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Without a solid plan, Medicaid could take your entire estate

| Jan 5, 2021 | Estate Planning |

Government health insurance programs have strict limitations. Medicare is an important resource for adults over the age of retirement, but it doesn’t cover all kinds of care. People can wind up needing uncovered services or going into debt when they have Medicare.

Medicaid offers broader coverage for more intensive medical services, like residential care, but the program generally requires that an individual completely diminish their personal assets before receiving benefits.

As someone planning an estate or getting ready for retirement in Colorado, you may already know that Medicaid can’t take your home for you or force you to sell it if you need benefits. However, if you don’t carefully plan before you start receiving benefits, Medicaid could potentially take your house and most of the other property that you still hold in your name from your estate. 

Colorado Medicaid recovery program can go after your house

Each state has its own rules regarding the recovery of Medicaid funds when a recipient dies. Estate recovery efforts are common. Basically, the state that approves someone for Medicaid coverage will wait until they die to ask for repayment for any benefits received.

Colorado’s Medicaid program can bring a claim against your estate or heirs to seek repayment for all the benefits they ever paid out on your behalf. While the state won’t force your spouse or other dependent family members to leave the property after your death, they might force beneficiaries of your estate to sell the property if there isn’t a dependent living there.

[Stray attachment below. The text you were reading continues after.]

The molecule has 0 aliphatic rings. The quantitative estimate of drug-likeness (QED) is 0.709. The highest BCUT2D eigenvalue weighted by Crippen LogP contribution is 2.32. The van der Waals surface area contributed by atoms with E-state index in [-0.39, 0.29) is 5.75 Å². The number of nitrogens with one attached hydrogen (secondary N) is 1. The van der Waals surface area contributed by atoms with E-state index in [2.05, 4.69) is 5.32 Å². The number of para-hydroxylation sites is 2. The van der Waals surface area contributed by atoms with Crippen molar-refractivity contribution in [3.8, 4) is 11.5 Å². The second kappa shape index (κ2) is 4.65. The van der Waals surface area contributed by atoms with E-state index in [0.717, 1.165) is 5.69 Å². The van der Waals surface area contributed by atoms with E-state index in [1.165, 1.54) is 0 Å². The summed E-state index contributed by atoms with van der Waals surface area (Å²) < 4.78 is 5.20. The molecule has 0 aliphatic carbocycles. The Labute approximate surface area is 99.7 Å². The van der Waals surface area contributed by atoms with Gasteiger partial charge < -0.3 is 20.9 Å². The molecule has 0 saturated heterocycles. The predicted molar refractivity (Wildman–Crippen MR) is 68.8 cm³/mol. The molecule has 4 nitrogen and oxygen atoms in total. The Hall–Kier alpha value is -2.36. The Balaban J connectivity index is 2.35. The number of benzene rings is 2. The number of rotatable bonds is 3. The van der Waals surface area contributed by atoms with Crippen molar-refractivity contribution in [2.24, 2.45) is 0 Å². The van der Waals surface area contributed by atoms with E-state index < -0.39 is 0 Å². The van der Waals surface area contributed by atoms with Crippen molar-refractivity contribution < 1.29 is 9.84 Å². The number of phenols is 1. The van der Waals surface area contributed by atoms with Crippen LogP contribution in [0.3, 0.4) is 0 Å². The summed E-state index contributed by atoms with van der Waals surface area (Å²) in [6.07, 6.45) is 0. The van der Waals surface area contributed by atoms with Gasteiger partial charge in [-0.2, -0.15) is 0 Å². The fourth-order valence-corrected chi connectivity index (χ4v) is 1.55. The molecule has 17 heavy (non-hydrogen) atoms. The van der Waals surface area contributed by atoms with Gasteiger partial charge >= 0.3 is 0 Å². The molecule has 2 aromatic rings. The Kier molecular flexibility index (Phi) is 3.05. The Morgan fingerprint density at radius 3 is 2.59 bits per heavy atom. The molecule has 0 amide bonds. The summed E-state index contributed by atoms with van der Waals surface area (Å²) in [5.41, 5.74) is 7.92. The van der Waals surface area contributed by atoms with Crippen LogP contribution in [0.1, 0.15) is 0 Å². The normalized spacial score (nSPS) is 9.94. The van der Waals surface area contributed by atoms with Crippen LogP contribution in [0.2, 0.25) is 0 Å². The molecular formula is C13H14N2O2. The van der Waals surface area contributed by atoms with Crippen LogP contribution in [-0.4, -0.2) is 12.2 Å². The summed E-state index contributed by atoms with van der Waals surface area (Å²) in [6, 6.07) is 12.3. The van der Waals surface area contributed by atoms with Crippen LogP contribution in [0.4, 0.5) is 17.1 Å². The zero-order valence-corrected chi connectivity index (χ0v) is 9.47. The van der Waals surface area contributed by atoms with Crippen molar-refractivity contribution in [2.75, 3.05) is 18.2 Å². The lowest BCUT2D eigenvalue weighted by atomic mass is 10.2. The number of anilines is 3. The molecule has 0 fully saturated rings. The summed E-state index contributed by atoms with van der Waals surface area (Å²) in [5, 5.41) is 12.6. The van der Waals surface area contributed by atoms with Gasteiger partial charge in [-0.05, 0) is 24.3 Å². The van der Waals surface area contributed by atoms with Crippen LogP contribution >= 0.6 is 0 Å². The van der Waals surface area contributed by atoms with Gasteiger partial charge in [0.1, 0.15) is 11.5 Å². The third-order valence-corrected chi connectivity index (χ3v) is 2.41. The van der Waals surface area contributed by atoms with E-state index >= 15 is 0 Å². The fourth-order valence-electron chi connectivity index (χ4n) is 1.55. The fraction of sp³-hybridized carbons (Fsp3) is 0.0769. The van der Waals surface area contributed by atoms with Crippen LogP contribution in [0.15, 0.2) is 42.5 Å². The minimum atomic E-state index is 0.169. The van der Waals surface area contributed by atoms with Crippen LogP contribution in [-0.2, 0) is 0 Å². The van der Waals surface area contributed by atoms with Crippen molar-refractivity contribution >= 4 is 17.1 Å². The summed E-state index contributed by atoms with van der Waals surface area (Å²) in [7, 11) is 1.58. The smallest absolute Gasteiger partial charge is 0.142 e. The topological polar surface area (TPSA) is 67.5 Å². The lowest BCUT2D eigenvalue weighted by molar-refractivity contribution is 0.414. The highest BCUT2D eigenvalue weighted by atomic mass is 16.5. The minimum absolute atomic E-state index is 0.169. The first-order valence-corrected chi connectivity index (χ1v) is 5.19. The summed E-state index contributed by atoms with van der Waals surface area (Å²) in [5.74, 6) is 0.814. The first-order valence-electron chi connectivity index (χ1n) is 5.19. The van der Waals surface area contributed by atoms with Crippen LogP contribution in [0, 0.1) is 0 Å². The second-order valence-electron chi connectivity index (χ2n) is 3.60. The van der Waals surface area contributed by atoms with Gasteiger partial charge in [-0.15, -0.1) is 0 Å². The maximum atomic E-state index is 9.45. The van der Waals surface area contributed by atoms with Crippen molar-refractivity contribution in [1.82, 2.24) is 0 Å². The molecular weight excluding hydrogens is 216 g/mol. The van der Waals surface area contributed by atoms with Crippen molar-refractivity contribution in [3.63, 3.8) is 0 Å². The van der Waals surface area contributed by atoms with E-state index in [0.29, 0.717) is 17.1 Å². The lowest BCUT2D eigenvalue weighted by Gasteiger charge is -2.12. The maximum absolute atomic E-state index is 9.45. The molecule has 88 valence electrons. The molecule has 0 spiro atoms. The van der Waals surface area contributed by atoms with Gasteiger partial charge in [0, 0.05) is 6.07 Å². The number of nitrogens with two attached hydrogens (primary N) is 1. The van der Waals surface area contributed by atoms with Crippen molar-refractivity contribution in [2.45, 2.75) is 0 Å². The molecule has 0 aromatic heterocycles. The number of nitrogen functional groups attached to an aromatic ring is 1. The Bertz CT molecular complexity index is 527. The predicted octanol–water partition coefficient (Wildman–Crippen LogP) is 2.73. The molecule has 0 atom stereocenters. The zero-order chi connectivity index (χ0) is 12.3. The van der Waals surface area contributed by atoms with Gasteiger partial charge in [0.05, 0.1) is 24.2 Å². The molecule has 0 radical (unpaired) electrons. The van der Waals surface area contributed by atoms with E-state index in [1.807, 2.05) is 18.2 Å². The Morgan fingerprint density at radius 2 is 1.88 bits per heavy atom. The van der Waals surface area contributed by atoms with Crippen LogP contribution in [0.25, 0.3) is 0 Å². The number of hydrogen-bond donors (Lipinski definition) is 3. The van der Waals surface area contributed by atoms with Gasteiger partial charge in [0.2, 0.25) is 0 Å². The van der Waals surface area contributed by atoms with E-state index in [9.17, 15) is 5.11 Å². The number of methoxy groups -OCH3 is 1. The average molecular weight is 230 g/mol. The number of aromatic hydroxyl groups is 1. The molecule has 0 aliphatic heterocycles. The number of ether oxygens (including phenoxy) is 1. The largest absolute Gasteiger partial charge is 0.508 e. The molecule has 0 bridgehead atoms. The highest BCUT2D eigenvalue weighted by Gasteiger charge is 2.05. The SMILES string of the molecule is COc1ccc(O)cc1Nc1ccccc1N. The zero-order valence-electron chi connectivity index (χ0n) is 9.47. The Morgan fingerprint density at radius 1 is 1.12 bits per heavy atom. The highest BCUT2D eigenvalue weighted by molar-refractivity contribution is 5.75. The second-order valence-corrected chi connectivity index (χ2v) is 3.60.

In fact, the state can place a lien against the property while you are still alive, effectively preventing you from refinancing or transferring the property without repaying the benefits you’ve received.

Asset protection or Medicaid planning can protect your home and legacy

Asset protection planning is the specific estate planning practice of changing how you hold certain property to prevent creditors from making claims against that property when you die. The steps involved in this process are often similar to those involved in Medicaid planning for older adults.

Moving assets into a trust or making sure they can help you qualify for Medicaid when you need it can protect some of your property, such as your home, from claims by Medicaid or other creditors.

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